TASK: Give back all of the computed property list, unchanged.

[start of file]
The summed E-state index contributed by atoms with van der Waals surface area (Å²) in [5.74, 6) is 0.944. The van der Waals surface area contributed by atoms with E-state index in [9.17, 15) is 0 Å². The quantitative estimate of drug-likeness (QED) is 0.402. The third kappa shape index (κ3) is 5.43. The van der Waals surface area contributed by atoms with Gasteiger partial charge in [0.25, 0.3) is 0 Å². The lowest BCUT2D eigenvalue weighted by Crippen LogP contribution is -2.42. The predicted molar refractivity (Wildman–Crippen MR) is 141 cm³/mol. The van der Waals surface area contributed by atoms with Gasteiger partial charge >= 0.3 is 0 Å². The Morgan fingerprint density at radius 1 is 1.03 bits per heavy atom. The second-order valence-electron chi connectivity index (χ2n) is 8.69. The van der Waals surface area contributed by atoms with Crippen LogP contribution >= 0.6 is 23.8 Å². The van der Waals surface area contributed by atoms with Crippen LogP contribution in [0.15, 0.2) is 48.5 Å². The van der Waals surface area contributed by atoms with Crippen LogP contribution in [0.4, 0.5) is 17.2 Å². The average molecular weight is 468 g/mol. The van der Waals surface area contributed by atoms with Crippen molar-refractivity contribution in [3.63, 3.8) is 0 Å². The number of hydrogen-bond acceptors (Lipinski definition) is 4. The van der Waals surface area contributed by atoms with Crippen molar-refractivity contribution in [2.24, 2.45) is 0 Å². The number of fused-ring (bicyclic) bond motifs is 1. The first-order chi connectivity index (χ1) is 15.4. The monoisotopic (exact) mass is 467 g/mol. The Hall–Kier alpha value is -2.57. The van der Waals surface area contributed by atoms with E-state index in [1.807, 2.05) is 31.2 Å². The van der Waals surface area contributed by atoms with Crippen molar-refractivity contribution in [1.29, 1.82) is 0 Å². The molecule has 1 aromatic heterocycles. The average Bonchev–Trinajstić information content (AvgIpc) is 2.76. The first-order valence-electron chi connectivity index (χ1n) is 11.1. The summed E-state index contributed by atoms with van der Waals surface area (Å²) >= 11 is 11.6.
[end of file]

The summed E-state index contributed by atoms with van der Waals surface area (Å²) in [5.74, 6) is 0.944. The van der Waals surface area contributed by atoms with E-state index in [9.17, 15) is 0 Å². The quantitative estimate of drug-likeness (QED) is 0.402. The third kappa shape index (κ3) is 5.43. The van der Waals surface area contributed by atoms with Gasteiger partial charge in [0.25, 0.3) is 0 Å². The lowest BCUT2D eigenvalue weighted by Crippen LogP contribution is -2.42. The predicted molar refractivity (Wildman–Crippen MR) is 141 cm³/mol. The van der Waals surface area contributed by atoms with Gasteiger partial charge >= 0.3 is 0 Å². The Morgan fingerprint density at radius 1 is 1.03 bits per heavy atom. The second-order valence-electron chi connectivity index (χ2n) is 8.69. The van der Waals surface area contributed by atoms with Crippen LogP contribution >= 0.6 is 23.8 Å². The van der Waals surface area contributed by atoms with Crippen LogP contribution in [0.15, 0.2) is 48.5 Å². The van der Waals surface area contributed by atoms with Crippen LogP contribution in [0.4, 0.5) is 17.2 Å². The average molecular weight is 468 g/mol. The van der Waals surface area contributed by atoms with Crippen molar-refractivity contribution in [3.63, 3.8) is 0 Å². The number of hydrogen-bond acceptors (Lipinski definition) is 4. The van der Waals surface area contributed by atoms with Crippen molar-refractivity contribution in [2.24, 2.45) is 0 Å². The number of fused-ring (bicyclic) bond motifs is 1. The first-order chi connectivity index (χ1) is 15.4. The monoisotopic (exact) mass is 467 g/mol. The Hall–Kier alpha value is -2.57. The van der Waals surface area contributed by atoms with E-state index in [1.807, 2.05) is 31.2 Å². The van der Waals surface area contributed by atoms with Crippen molar-refractivity contribution in [1.29, 1.82) is 0 Å². The molecule has 1 aromatic heterocycles. The average Bonchev–Trinajstić information content (AvgIpc) is 2.76. The first-order valence-electron chi connectivity index (χ1n) is 11.1. The summed E-state index contributed by atoms with van der Waals surface area (Å²) >= 11 is 11.6.